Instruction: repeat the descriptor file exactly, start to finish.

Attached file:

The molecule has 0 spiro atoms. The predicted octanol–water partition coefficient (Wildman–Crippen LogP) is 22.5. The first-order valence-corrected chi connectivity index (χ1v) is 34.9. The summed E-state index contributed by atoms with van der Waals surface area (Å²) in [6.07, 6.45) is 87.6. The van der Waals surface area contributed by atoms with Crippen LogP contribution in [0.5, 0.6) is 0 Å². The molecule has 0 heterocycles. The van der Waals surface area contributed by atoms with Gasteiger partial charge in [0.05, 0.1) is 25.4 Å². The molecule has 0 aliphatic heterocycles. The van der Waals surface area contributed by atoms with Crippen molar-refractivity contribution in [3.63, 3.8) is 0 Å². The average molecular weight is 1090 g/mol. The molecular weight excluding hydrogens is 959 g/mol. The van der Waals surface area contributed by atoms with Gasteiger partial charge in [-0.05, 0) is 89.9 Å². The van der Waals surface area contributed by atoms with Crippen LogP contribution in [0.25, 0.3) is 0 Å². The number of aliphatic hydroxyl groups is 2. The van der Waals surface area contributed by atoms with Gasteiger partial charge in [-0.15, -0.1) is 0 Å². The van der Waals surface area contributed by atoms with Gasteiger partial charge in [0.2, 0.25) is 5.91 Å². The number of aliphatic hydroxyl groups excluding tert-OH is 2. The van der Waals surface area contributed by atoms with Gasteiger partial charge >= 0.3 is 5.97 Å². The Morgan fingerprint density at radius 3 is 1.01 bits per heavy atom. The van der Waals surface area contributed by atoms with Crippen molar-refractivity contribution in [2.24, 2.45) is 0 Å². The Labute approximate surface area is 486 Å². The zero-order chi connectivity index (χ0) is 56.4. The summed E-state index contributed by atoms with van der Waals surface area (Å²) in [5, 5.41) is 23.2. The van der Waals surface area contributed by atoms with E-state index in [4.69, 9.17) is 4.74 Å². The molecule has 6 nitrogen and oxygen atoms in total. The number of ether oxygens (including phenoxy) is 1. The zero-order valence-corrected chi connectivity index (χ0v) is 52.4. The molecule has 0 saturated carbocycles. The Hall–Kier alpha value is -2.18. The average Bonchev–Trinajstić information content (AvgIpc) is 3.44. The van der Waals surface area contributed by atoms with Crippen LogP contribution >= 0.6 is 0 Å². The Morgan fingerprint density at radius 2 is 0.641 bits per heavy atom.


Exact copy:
The molecule has 0 spiro atoms. The predicted octanol–water partition coefficient (Wildman–Crippen LogP) is 22.5. The first-order valence-corrected chi connectivity index (χ1v) is 34.9. The summed E-state index contributed by atoms with van der Waals surface area (Å²) in [6.07, 6.45) is 87.6. The van der Waals surface area contributed by atoms with Crippen LogP contribution in [0.5, 0.6) is 0 Å². The molecule has 0 heterocycles. The van der Waals surface area contributed by atoms with Gasteiger partial charge in [0.05, 0.1) is 25.4 Å². The molecule has 0 aliphatic heterocycles. The van der Waals surface area contributed by atoms with Crippen molar-refractivity contribution in [3.63, 3.8) is 0 Å². The average molecular weight is 1090 g/mol. The molecular weight excluding hydrogens is 959 g/mol. The van der Waals surface area contributed by atoms with Gasteiger partial charge in [-0.05, 0) is 89.9 Å². The van der Waals surface area contributed by atoms with Crippen LogP contribution in [0.25, 0.3) is 0 Å². The number of aliphatic hydroxyl groups is 2. The van der Waals surface area contributed by atoms with Gasteiger partial charge in [-0.15, -0.1) is 0 Å². The van der Waals surface area contributed by atoms with Gasteiger partial charge in [0.2, 0.25) is 5.91 Å². The number of aliphatic hydroxyl groups excluding tert-OH is 2. The van der Waals surface area contributed by atoms with Gasteiger partial charge >= 0.3 is 5.97 Å². The Morgan fingerprint density at radius 3 is 1.01 bits per heavy atom. The van der Waals surface area contributed by atoms with Crippen molar-refractivity contribution in [2.24, 2.45) is 0 Å². The Labute approximate surface area is 486 Å². The zero-order chi connectivity index (χ0) is 56.4. The summed E-state index contributed by atoms with van der Waals surface area (Å²) in [5, 5.41) is 23.2. The van der Waals surface area contributed by atoms with E-state index in [4.69, 9.17) is 4.74 Å². The molecule has 6 nitrogen and oxygen atoms in total. The number of ether oxygens (including phenoxy) is 1. The zero-order valence-corrected chi connectivity index (χ0v) is 52.4. The molecule has 0 saturated carbocycles. The Hall–Kier alpha value is -2.18. The average Bonchev–Trinajstić information content (AvgIpc) is 3.44. The van der Waals surface area contributed by atoms with Crippen LogP contribution >= 0.6 is 0 Å². The Morgan fingerprint density at radius 2 is 0.641 bits per heavy atom.